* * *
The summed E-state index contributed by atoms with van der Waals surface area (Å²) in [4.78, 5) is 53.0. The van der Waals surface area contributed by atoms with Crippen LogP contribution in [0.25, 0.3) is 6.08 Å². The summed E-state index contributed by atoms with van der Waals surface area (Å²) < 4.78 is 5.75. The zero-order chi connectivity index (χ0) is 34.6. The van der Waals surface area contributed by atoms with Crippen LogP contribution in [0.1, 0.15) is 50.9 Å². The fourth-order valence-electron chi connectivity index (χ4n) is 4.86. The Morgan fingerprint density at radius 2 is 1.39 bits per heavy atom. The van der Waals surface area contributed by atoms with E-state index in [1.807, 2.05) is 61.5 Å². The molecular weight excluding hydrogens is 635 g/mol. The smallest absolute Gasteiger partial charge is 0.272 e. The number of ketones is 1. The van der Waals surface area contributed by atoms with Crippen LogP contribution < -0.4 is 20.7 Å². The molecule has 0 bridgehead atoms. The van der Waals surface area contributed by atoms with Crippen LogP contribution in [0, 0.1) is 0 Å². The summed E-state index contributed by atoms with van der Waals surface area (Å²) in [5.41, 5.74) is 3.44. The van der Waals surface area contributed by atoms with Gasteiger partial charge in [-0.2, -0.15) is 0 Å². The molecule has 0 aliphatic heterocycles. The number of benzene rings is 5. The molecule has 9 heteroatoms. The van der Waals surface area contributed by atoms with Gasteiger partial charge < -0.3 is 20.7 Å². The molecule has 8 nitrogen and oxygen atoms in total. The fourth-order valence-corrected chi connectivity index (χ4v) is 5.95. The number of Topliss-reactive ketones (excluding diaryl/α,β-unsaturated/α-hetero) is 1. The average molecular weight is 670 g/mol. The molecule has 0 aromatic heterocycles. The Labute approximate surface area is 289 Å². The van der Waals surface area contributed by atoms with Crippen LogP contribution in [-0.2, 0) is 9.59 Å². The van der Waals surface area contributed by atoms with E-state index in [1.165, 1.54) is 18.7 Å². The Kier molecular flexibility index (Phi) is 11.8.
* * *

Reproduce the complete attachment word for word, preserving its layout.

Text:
The summed E-state index contributed by atoms with van der Waals surface area (Å²) in [4.78, 5) is 53.0. The van der Waals surface area contributed by atoms with Crippen LogP contribution in [0.25, 0.3) is 6.08 Å². The summed E-state index contributed by atoms with van der Waals surface area (Å²) < 4.78 is 5.75. The zero-order chi connectivity index (χ0) is 34.6. The van der Waals surface area contributed by atoms with Crippen LogP contribution in [0.1, 0.15) is 50.9 Å². The fourth-order valence-electron chi connectivity index (χ4n) is 4.86. The Morgan fingerprint density at radius 2 is 1.39 bits per heavy atom. The van der Waals surface area contributed by atoms with E-state index in [1.807, 2.05) is 61.5 Å². The molecular weight excluding hydrogens is 635 g/mol. The smallest absolute Gasteiger partial charge is 0.272 e. The number of ketones is 1. The van der Waals surface area contributed by atoms with Crippen LogP contribution < -0.4 is 20.7 Å². The molecule has 0 bridgehead atoms. The van der Waals surface area contributed by atoms with Crippen LogP contribution in [0, 0.1) is 0 Å². The summed E-state index contributed by atoms with van der Waals surface area (Å²) in [5.41, 5.74) is 3.44. The van der Waals surface area contributed by atoms with Gasteiger partial charge in [-0.2, -0.15) is 0 Å². The molecule has 0 aliphatic heterocycles. The number of benzene rings is 5. The molecule has 9 heteroatoms. The van der Waals surface area contributed by atoms with Gasteiger partial charge < -0.3 is 20.7 Å². The molecule has 8 nitrogen and oxygen atoms in total. The fourth-order valence-corrected chi connectivity index (χ4v) is 5.95. The number of Topliss-reactive ketones (excluding diaryl/α,β-unsaturated/α-hetero) is 1. The average molecular weight is 670 g/mol. The molecule has 0 aromatic heterocycles. The Labute approximate surface area is 289 Å². The van der Waals surface area contributed by atoms with Crippen LogP contribution in [-0.2, 0) is 9.59 Å². The van der Waals surface area contributed by atoms with E-state index in [1.165, 1.54) is 18.7 Å². The Kier molecular flexibility index (Phi) is 11.8.